The World Health Organisation (WHO) recently recognised gaming addiction as an official medical disorder.
But as parents, how do we know if our child has a gaming problem? And if they do, how do we address the issue?
At the 72nd World Health Assembly, held in Switzerland recently, 194 members of the WHO made the unanimous decision to include ‘gaming disorder’ in the 11th revision of the International Classification of Diseases and Related Health Problems (ICD-11).
Accepting that online games can be addictive is a step close to addressing the epidemic of parents trying to manage their kids’ gaming disorders.
So what exactly is ‘gaming disorder’?
According to the ICD-11, gaming disorder is a pattern of gaming behaviour characterised by…
impaired control over gaming, increasing priority given to gaming over other activities to the extent that gaming takes precedence over other interests and daily activities, and continuation or escalation of gaming despite the occurrence of negative consequences.”
The new classification, which will come into effect on 1 January 2022, reflects a consensus of experts from different disciplines and various countries worldwide.
Ideally, the classification will lead to increased attention and awareness of the disorder.
And it’s hoped that with both health professionals and parents alerted to the risks of gaming disorder, prevention and treatment measures can be introduced.
Mixed feelings regarding the risks of gaming addiction
In spite of concerns that online games can lead to aggressive and anti-social behaviour – the WHO has met strong opposition from the global gaming industry.
Okay, so the fact the global games industry has kicked up a stink isn’t really surprising. However, experts also question the WHO’s decision.
Reports state that a paper in the Journal of Behavioural Addictions said there was ‘weak scientific basis for gaming disorder’.
While it didn’t deny the existence of gaming addiction, it claimed that more research is needed.
Others say that by relying on a diagnosis of ‘gaming addiction’, we may end up overlooking issues such as anxiety and depression.
My child plays online games, should I be worried?
As parents, it’s understandable that we might be left feeling anxious or worried about our kids’ online gaming habits. Particularly when you hear about kids’ becoming aggressive, abusive or causing family conflict because of gaming addiction.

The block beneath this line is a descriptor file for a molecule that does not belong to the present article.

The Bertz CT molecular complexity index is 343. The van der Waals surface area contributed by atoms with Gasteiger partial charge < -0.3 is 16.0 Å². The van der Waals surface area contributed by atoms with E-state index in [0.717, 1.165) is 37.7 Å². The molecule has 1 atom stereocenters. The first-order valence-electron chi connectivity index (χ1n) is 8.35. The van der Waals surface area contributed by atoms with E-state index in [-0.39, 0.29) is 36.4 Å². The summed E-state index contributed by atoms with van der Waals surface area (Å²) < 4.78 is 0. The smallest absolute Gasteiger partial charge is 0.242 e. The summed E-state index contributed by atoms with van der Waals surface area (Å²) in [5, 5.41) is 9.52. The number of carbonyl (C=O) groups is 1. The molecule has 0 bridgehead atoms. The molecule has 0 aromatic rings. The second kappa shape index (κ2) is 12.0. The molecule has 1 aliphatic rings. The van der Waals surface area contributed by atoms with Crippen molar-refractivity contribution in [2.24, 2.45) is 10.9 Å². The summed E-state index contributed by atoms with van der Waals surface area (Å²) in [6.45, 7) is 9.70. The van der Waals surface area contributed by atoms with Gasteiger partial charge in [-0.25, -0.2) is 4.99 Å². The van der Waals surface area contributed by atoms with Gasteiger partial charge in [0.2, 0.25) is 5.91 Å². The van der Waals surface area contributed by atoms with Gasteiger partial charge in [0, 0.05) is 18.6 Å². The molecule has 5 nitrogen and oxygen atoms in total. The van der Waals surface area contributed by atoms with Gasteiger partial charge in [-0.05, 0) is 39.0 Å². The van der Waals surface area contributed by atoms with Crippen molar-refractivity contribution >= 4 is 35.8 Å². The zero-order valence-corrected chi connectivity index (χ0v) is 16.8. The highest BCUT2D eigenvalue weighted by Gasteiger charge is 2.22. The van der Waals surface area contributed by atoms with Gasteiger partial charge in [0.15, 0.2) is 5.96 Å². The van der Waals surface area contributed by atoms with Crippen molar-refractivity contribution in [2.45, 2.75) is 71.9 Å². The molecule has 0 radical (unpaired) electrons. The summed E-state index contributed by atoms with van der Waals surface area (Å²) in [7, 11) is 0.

However, the WHO reports that gaming disorder affects only a small percentage of people who play video or online games.
In spite of this, it’s important that parents are aware of the amount of time their kids are spending on gaming activities. In particular, if you notice that your child is choosing to play video games rather than take part in any other activities you may wish to consider seeking professional help.
Gaming addiction – the warning signs
Psychology Today reports the following signs that may indicate a child has an unhealthy interest in playing video games:
- Loss of interest in other activities
- Declining academically
- Chooses to play video games over time with friends and family or doing activities they previously enjoyed
- Negative moods, language, attitudes, or behaviour
- Poor sleeping habits, such as not getting enough sleep
From personal experience, my nine-year-old son talks incessantly about his game – even when he can see I’m clearly not interested (not my finest parenting moment!).
When I tell him he needs to stop his game and put the iPad away he can become angry, defensive, difficult. And usually all three at the same time, making my life just joyous
To prevent me from stopping him from playing his game he has taken to hiding with his iPad – in the cubby, squished down the site of the sofa (yes, really) and just yesterday I found him lying under his bed.
I’ve noticed that he’ll even sacrifice the most basic of human needs (sleep, eating, going to the toilet) to continue playing his game.
Should I be worried? I think I already know the answer.
What to do if you suspect your child has a gaming addiction
Not all games are bad and not every child who loves playing online games has an addiction.
Yet it’s handy to know what to do if you do feel that your child is addicted to gaming or has the potential. Here are a few practical ways to address the situation.
- Remove any screens from your child’s bedroom
- Limit their screen time. Read about the appropriate levels of screen time and talk to your child about it
- Encourage your child to get involved in activities outside of the game
- Don’t use playing the game as a reward
- Track your child’s game time by only allowing them to play where you can see them
- Use tools, such as a timer, to measure his game time
- Intervene early and stick to your decisions regarding how long is appropriate to play and what time of the day
Keen to hear more about online addiction? This expert says giving your child a smartphone is like giving them cocaine. Find out about the problems of excessive screen time, plus clue up on the screen time guidelines for kids.